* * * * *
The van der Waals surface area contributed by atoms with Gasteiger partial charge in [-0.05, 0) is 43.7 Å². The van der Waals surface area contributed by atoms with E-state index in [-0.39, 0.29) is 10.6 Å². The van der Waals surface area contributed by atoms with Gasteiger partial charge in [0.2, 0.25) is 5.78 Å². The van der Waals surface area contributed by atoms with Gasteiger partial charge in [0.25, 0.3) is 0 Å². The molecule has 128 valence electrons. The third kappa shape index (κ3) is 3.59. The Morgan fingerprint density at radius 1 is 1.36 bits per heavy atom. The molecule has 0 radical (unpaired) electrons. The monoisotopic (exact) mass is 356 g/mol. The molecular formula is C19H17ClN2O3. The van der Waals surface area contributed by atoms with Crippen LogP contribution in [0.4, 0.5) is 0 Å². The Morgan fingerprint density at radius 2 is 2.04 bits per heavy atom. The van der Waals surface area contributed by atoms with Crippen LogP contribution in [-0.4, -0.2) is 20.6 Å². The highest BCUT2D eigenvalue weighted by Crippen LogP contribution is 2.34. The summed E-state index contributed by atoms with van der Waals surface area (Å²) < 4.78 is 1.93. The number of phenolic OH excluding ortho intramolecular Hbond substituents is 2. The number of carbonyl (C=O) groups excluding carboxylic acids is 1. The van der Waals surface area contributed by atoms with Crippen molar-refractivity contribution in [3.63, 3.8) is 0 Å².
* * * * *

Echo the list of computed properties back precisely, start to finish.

The van der Waals surface area contributed by atoms with Gasteiger partial charge in [-0.05, 0) is 43.7 Å². The van der Waals surface area contributed by atoms with E-state index in [-0.39, 0.29) is 10.6 Å². The van der Waals surface area contributed by atoms with Gasteiger partial charge in [0.2, 0.25) is 5.78 Å². The van der Waals surface area contributed by atoms with Gasteiger partial charge in [0.25, 0.3) is 0 Å². The molecule has 128 valence electrons. The third kappa shape index (κ3) is 3.59. The Morgan fingerprint density at radius 1 is 1.36 bits per heavy atom. The molecule has 0 radical (unpaired) electrons. The monoisotopic (exact) mass is 356 g/mol. The molecular formula is C19H17ClN2O3. The van der Waals surface area contributed by atoms with Crippen LogP contribution in [0.4, 0.5) is 0 Å². The Morgan fingerprint density at radius 2 is 2.04 bits per heavy atom. The van der Waals surface area contributed by atoms with Crippen LogP contribution in [-0.4, -0.2) is 20.6 Å². The highest BCUT2D eigenvalue weighted by Crippen LogP contribution is 2.34. The summed E-state index contributed by atoms with van der Waals surface area (Å²) < 4.78 is 1.93. The number of phenolic OH excluding ortho intramolecular Hbond substituents is 2. The number of carbonyl (C=O) groups excluding carboxylic acids is 1. The van der Waals surface area contributed by atoms with Crippen molar-refractivity contribution in [3.63, 3.8) is 0 Å².